Boats, footballers and fishermen along Dili seafront at sunset
© Andy Brown/2012/Timor-Leste
On the road

With work, I took a three-day road trip through Ermera province to see UNICEF-supported projects there. It was the dry season in Timor-Leste and the road was covered in a thick layer of dust, which was churned up into dense clouds by passing vehicles, coating the plants and houses along the roadside in a uniform beige. In one village I saw an ancient sacred tree with a grisly pile of human skulls among its roots. No one knew for sure, but they were probably from a long ago tribal battle or war with the Portuguese.

I also got the opportunity to meet and interview former Prime Minister Gordon Brown. He had just been appointed UN Special Envoy for Global Education and was visiting Timor-Leste with Secretary General Ban Ki-moon. The communications team was snowed under with the logistics for the visit, so I volunteered to help produce the content. I ended up being the writer, photographer, interviewer and video editor for the visit.

The day started early at Cassait School in Liquisá district. We had to get there at dawn to prepare for the Secretary General’s arrival. As we drove out of Dili, my colleague Tony pointed out army snipers positioned on the hills above the road. At the school, I had a bit of time to chat to the headmaster and some of the students before the official visit began.

I talked to a group of boys playing with a giant snakes and ladders set. “I feel proud that Ban Ki-moon is coming to visit our school today,” fifteen-year-old Jamantino told me. “I like this school because the teachers are nice. My parents are cassava farmers. We live some distance away – about 30 minutes’ walk. When I grow up, I want to be a good man for the future of my nation.”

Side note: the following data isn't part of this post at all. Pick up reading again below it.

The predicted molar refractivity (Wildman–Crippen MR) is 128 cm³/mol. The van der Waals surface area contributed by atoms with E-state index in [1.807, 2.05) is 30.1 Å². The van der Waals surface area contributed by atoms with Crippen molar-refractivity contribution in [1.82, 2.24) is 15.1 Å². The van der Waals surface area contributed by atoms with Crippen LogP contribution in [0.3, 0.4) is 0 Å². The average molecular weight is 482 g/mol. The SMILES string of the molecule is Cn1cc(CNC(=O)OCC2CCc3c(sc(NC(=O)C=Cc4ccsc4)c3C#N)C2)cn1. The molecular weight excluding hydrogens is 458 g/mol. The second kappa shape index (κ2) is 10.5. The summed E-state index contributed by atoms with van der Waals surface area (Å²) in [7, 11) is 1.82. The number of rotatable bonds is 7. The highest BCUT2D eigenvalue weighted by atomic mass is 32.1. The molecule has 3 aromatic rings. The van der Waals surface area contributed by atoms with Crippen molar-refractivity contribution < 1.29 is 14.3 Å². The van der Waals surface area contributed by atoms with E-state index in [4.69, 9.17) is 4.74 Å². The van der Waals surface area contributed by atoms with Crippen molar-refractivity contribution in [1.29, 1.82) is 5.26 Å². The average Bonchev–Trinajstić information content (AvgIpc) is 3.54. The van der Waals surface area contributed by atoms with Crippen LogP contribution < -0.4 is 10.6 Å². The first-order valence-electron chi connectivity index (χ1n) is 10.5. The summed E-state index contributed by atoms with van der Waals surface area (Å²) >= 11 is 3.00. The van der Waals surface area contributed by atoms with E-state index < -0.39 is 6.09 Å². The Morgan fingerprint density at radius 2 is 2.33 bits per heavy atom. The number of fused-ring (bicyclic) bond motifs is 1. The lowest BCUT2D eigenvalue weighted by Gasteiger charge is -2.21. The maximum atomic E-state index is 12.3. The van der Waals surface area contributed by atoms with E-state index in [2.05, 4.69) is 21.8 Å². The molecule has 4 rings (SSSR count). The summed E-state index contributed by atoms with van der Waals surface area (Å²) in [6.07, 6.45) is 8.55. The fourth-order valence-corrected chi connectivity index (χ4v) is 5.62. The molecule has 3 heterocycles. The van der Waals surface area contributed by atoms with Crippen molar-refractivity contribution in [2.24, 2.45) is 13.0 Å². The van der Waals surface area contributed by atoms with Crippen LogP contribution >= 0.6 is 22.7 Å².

UN Secretary General Ban Ki-moon speaks at Cassait School
© Andy Brown/2012/Timor-Leste
At 8am, I saw the motorcade arrive. A convoy of white UN vans swept down the road in front of the school. Then Gordon Brown and Ban Ki-moon appeared at a side gate, flanked by a small army of aides and bodyguards. There was something clichéd and almost comical about the bodyguards. They all had short cropped hair and wore suits, dark sunglasses and earpieces. They were constantly scanning the crowd of school children and teachers as if looking for a potential assassin.

The event was carefully orchestrated and the press photographers were confined to two clearly demarcated areas. Initially, I was also herded there but I put away my camera and used my UN pass to get into the audience area, where I had the perfect spot to take notes and photos.

Both Gordon Brown and Ban Ki-moon spoke powerfully about global education – as you might expect from a former Prime Minister and Foreign Minister. Afterwards, the visitors toured the school and Ban Ki-moon read to a class. The children held up flags spelling ‘obrigado’ which means ‘thank you’ in Tetun, the local language of Timor-Leste.

We were back at the office by 10am and I spent the rest of the day frantically writing and photo editing. In the afternoon, I got my 15 minutes with Gordon Brown. He seemed relaxed and to be enjoying the visit – probably a welcome change from cut-throat Westminster politics. At the end of the interview, I asked him if he had a message for the children of Timor-Leste. “I think they have a message for me,” he replied with a smile. “They were singing about the importance of education. The children I saw were ambitious and enthusiastic and determined to work hard and we’ve now got to help them achieve their ambitions.”